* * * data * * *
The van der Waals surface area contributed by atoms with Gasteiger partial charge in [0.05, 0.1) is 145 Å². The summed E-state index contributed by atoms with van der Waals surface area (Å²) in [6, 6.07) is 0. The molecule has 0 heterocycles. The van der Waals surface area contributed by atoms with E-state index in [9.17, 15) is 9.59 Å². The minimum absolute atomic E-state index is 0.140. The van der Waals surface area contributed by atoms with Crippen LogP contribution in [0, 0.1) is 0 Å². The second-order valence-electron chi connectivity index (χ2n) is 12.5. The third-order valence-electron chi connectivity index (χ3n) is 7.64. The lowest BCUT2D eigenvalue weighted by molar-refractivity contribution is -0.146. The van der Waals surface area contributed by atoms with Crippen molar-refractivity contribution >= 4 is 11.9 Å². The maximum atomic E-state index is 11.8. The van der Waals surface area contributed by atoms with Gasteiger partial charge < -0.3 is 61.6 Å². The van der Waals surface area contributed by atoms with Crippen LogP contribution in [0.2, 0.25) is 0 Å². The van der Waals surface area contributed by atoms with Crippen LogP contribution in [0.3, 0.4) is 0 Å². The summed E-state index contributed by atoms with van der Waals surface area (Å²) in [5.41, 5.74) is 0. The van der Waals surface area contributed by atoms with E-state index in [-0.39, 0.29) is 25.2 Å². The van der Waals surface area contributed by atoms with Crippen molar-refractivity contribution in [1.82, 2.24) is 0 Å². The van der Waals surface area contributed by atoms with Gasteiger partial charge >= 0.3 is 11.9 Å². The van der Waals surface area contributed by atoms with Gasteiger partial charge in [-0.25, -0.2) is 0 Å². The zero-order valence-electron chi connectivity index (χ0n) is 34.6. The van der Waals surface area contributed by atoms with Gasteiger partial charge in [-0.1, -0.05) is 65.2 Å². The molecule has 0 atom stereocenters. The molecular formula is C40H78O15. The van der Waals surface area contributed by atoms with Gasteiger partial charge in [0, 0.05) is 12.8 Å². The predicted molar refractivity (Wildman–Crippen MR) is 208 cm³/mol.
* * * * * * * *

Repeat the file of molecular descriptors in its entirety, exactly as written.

The van der Waals surface area contributed by atoms with Gasteiger partial charge in [0.05, 0.1) is 145 Å². The summed E-state index contributed by atoms with van der Waals surface area (Å²) in [6, 6.07) is 0. The molecule has 0 heterocycles. The van der Waals surface area contributed by atoms with E-state index in [9.17, 15) is 9.59 Å². The minimum absolute atomic E-state index is 0.140. The van der Waals surface area contributed by atoms with Crippen LogP contribution in [0, 0.1) is 0 Å². The second-order valence-electron chi connectivity index (χ2n) is 12.5. The third-order valence-electron chi connectivity index (χ3n) is 7.64. The lowest BCUT2D eigenvalue weighted by molar-refractivity contribution is -0.146. The van der Waals surface area contributed by atoms with Crippen molar-refractivity contribution >= 4 is 11.9 Å². The maximum atomic E-state index is 11.8. The van der Waals surface area contributed by atoms with Gasteiger partial charge < -0.3 is 61.6 Å². The van der Waals surface area contributed by atoms with Crippen LogP contribution in [0.2, 0.25) is 0 Å². The van der Waals surface area contributed by atoms with Crippen LogP contribution in [0.3, 0.4) is 0 Å². The summed E-state index contributed by atoms with van der Waals surface area (Å²) in [5.41, 5.74) is 0. The van der Waals surface area contributed by atoms with E-state index in [-0.39, 0.29) is 25.2 Å². The van der Waals surface area contributed by atoms with Crippen molar-refractivity contribution in [1.82, 2.24) is 0 Å². The van der Waals surface area contributed by atoms with Gasteiger partial charge >= 0.3 is 11.9 Å². The van der Waals surface area contributed by atoms with Gasteiger partial charge in [-0.25, -0.2) is 0 Å². The zero-order valence-electron chi connectivity index (χ0n) is 34.6. The van der Waals surface area contributed by atoms with Gasteiger partial charge in [-0.1, -0.05) is 65.2 Å². The molecule has 0 atom stereocenters. The molecular formula is C40H78O15. The van der Waals surface area contributed by atoms with Gasteiger partial charge in [0, 0.05) is 12.8 Å². The predicted molar refractivity (Wildman–Crippen MR) is 208 cm³/mol.